Mohammed Al Aoor has owned the Cambridge business for 15 yearsAmy Batley

Mohammed Al Aoor, owner of Rotana Cafe on Mill Road for the past 15 years and resident of South Cambridge, has been in Gaza since the 12th February and is now unable to leave because of border closures following the spread of the coronavirus.

Al Aoor travelled to Gaza to visit his terminally ill mother, who was told by doctors she only had weeks to live. He only intended to stay for three weeks. However, following the rapid spread of coronavirus in the region Hamas, Gaza’s governing authority, decided to close the strip’s borders.

Al Aoor initially travelled from the UK to Eygpt and entered Gaza via the Rafah crossing from Eygpt.

Al Aoor attempted to return to Cambridge with news of the escalating spread of coronavirus; he travelled to the Rafah crossing to re-enter Egypt in order to fly back from Cairo airport. He told Varsity that “unfortunately, all the passengers were returned back to Gaza and were told the border was closed because of Covid-19.”

The only possibility for Mr Al Aoor to leave Gaza now is through Israel, where he would be able to fly home from Tel Aviv airport. But foreign nationals require permission from the Israeli government to travel from Gaza into Israel and Israel only grants permission if a country’s embassy explicitly asks for it.

A Foreign and Commonwealth Office (FCO) spokesperson told Cambridge News that they are in “contact with Mr Al Aoor, however the consular assistance we can provide in Gaza is limited.”

The FCO details on their website that the “Rafah border with Eygpt regularly closes with no warning and for long periods of time” cautioning that “at these times it may be impossible to enter or leave Gaza.”

A small number of exceptions have been allowed by Israel for foreign nationals to leave Gaza via the Erez crossing on humanitarian grounds but, this only applies to those who entered Gaza via Israel, not Eygpt, as Mr Al Aoor did.

However, Al Aoor contends that the purpose of his trip was for “urgent humanitarian reasons and anyone would de exactly the same if they were in my situation.”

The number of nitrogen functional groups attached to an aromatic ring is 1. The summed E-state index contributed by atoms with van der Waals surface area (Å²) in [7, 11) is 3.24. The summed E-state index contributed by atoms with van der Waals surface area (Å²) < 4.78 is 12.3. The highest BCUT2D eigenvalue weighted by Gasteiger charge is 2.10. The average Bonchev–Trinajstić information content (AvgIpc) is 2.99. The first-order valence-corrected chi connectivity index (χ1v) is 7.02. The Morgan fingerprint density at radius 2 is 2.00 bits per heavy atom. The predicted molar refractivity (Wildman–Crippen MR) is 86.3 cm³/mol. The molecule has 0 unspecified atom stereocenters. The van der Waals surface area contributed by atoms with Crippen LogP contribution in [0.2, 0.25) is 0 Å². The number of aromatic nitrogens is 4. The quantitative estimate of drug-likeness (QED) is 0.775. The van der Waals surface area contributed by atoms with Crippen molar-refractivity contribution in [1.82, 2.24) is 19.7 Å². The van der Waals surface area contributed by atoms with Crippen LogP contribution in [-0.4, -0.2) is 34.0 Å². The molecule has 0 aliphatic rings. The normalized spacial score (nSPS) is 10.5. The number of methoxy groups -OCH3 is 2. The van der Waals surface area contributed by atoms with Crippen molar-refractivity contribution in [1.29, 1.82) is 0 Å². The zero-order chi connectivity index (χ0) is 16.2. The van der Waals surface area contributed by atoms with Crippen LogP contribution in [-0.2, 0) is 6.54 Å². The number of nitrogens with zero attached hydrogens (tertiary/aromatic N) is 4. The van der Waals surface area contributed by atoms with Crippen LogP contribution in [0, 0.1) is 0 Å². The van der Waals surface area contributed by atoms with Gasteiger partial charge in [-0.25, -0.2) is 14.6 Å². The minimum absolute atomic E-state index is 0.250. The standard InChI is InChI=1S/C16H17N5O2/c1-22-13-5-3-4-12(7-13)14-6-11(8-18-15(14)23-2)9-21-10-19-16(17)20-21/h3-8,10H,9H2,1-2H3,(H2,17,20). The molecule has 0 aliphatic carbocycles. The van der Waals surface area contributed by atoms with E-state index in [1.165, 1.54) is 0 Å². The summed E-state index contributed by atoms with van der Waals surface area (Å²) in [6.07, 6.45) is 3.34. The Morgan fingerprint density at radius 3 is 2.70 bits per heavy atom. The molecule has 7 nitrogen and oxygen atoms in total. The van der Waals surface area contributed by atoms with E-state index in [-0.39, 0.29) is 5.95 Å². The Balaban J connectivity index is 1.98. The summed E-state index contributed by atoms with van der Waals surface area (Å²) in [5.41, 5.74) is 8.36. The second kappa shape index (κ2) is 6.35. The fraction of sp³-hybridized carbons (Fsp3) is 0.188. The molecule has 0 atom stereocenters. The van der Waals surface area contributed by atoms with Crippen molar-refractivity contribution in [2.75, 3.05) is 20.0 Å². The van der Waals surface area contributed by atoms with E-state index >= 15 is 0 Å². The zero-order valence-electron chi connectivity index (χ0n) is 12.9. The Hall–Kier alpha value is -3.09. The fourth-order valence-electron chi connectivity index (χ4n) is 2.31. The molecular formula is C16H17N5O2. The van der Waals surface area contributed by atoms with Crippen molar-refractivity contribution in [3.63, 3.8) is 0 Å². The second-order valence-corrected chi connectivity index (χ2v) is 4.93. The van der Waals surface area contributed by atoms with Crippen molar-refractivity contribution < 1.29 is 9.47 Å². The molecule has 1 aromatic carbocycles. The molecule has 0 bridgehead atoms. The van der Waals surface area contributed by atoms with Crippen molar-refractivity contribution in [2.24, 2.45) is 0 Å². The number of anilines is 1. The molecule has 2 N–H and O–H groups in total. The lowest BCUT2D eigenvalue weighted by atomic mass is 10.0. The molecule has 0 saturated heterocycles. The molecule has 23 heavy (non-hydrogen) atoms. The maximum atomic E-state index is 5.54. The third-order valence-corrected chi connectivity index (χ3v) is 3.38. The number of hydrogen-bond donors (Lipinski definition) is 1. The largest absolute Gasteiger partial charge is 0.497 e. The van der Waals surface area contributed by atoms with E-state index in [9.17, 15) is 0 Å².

Speaking to Varsity Al Aoor stressed that the “situation in Gaza is already very hard” yet he had “no choice” but to go and see his terminally ill mother, who he had not seen for eight years, otherwise, he would “regret it for the rest of my life.”

Al Aoor continued: “I am not here for holiday or luxury as Gaza is NOT a luxury holiday destination.”

Gaza has managed to limit the number of confirmed coronavirus cases by closing its borders with Eygpt and Israel. If someone arrives from abroad, Al Aoor told Varsity, they must Quarantine for 28 days.

However, with the first reported coronavirus death in the strip on May 23rd, there have been renewed fears of a devastating outbreak in the territory. Matthias Schmale, Gaza director of the UN Relief and Works Agency for Palestine Refugees, has warned that local hospitals do not have sufficient capacity to deal with coronavirus and there are not enough tests.

According to the director of the World Health Organization’s Gaza office, the strip has 62 ventilators but may need another 100 if the spread of the virus worsens. Ghada Majadleh, of Physicians for Human Rights Israel, is unsurprised by the minimal preparations for an outbreak in Gaza “considering the condition of the Palestinian healthcare system in general and in the strip in particular”.

Al Aoor feels he is “not really asking for much” in requesting the FCO to support his exit from Gaza. He only wants “the British embassy to get involved in getting me permission from the Israeli authorities to use the Israeli airport and fly back to my family, which is what has happened with other foreign citizens who were trapped in Gaza.”

Al Aoor told Varsity Canadians, Australians, Germans, Romanians and Americans had all been supported by their embassies in exiting Gaza and he feels he is simply asking for the same treatment from the FCO and embassy in Israel.

On Twitter, Al Aoor frequently attempts to attract support from Cambridge politicians, the FCO and media broadcasters. While Toleen, Al Aoor’s oldest daughter, has written letters to South Cambridgeshire MP Anthony Browne and Cambridge MP Daniel Zeichner but with little avail.

Al Aoor has been in contact with his MP, Anthony Browne, “since the beginning” of his realisation that he was trapped in Gaza.


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In a statement, Browne told Varsity he has “deep sympathy” for Al Aoor’s family at this time and is “personally doing all I can to ensure he is safely repatriated.”

Browne has been “in ongoing contact with the Foreign Office for some weeks regarding Mr Al Aoor’s repatriation from Gaza, including personal representations to the Minister of State for the Middle East and North Africa.”

Browne continued: “Having raised the wider concern with the Foreign Secretary in the Chamber and through assisting the cases of seventy other constituents who have been able to return from all over the world, I remain optimistic that a solution can be found despite the significant complexities of Mr Al Aoor’s situation.”

Al Aoor is still “waiting for any good news” from Browne as “up until now nothing has happened”.